Blake Snow

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Winning time: 7 ways to crush your calendar

If you’re able to organize your life without a calendar, I have two things to say: 1) You are a miracle; and 2) The following does not apply to you.

For everyone else, I have some proven advice that will help you get the most from your daily, weekly, monthly, and even annual schedule, while helping you free up precious time and prioritize things that are more important to you.

In no particular order, they are as follows:

  1. Keep a universal “life calendar.” Keeping separate calendars for work and home is an outdated fool’s errand. To really get the most from your time, you need one consolidated life calendar with different types of events, including categories such as work, personal, family, etc. Once this is set up with any modern digital calendar, you can then fill this calendar with all the important commitments, plans, events, and meetings you need for both your professional and personal life. When conflicts happen, you’ll be forced to decide what is most important to you, which is the whole point.
  2. Consult your VIPs on how you can calendar together. This could be anyone, but it most likely includes your spouse, immediate family, boss, immediate coworkers, and any other mentors you schedule events with. How often will you meet to discuss your weekly, monthly, quarterly, or annual plans and goals? To get the most from your calendar, you need to decide this beforehand with the most important people in your life.
  3. Pre-plan instead of post-planning. Far too often, people add things to their calendar after other people ask them to. While doing so is a necessary part of getting things done, the better way is to plan what’s most important to you first, then filling in the rest with other requested commitments that are important to your VIPs. For example, set time aside at the end of each day, week, month, or year to plan out important tasks for the following calendar cycle. Not only will you be better prepared to tackle the upcoming cycle, you’ll prioritize your strategic needs over others.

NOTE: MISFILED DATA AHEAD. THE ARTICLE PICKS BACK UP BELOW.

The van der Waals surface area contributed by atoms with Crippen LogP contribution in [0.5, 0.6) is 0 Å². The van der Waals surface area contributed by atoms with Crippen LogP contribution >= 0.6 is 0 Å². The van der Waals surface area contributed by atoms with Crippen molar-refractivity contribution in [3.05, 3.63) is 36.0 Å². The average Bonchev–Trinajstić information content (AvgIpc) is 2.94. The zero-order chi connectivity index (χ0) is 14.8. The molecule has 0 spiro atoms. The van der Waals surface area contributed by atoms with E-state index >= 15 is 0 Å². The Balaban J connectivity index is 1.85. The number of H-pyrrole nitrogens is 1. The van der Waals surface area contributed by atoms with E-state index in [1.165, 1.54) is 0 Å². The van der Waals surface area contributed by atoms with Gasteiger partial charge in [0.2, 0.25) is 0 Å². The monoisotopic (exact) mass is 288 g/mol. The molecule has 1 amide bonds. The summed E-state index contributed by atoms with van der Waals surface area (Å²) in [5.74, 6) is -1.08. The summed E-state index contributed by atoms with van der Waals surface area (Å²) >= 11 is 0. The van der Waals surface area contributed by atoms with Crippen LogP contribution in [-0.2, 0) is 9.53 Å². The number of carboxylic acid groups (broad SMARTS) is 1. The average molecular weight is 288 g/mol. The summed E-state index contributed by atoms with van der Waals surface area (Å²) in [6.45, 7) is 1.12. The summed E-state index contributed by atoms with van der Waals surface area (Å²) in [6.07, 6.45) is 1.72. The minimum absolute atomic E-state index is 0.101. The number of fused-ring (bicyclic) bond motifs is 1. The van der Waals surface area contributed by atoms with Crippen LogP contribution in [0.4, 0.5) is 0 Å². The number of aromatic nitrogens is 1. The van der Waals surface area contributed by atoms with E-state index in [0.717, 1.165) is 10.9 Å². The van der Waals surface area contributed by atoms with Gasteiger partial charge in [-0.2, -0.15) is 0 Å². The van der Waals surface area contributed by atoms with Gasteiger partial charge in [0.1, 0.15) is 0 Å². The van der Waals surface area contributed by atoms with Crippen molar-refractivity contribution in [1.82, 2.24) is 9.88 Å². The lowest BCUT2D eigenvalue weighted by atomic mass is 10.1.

4. Block off personal time. Similar to the above, you shouldn’t let anyone plan meetings on your behalf during certain days or hours. For example, unless it’s an emergency, I schedule meetings in the afternoons so I can get critical work done in the mornings. Some people block off an entire day of the week. Whatever you do, be sure to block off plenty of time for yourself to get work done. On top of that, you should also be scheduling personal breaks, exercise, and creative outlets that can bring inspiration to the rest of your day.
  5. Work in batches. If you have a lot of little tasks that add up, don’t complete them on a case-by-case basis. Save them for a batched response at a later time. Doing so frees time and avoids waste while also helping you stay focused for longer. This can be done with emails, line items that add up over a certain period of time, or any other small projects that can be lumped together to avoid wasting time.
  6. Say “no” to unnecessary meetings. One of the hardest but most productive things you can do for your calendar is only commit to things you really need or want to do. Sometimes there are meetings you’ll have to attend, but those should be the exception, not the rule. On top of that, always cancel if you have a change of heart. It’s your calendar and the better you manage it, the more productive and healthier you’ll be.
  7. Review your calendar regularly. In addition to pre-planning, you should review your past calendar events to see where you’ve been spending your time and if you felt it was a productive use of it. For example, I do a quick sweep of my week at the beginning and end of each day. Depending on the event, though, this can be done either weekly, quarterly, or annually. Whatever you do, be sure to review. After all, you can’t make changes to your present or future without knowing how you spent your past.

This article first published to in summer 2021. See also: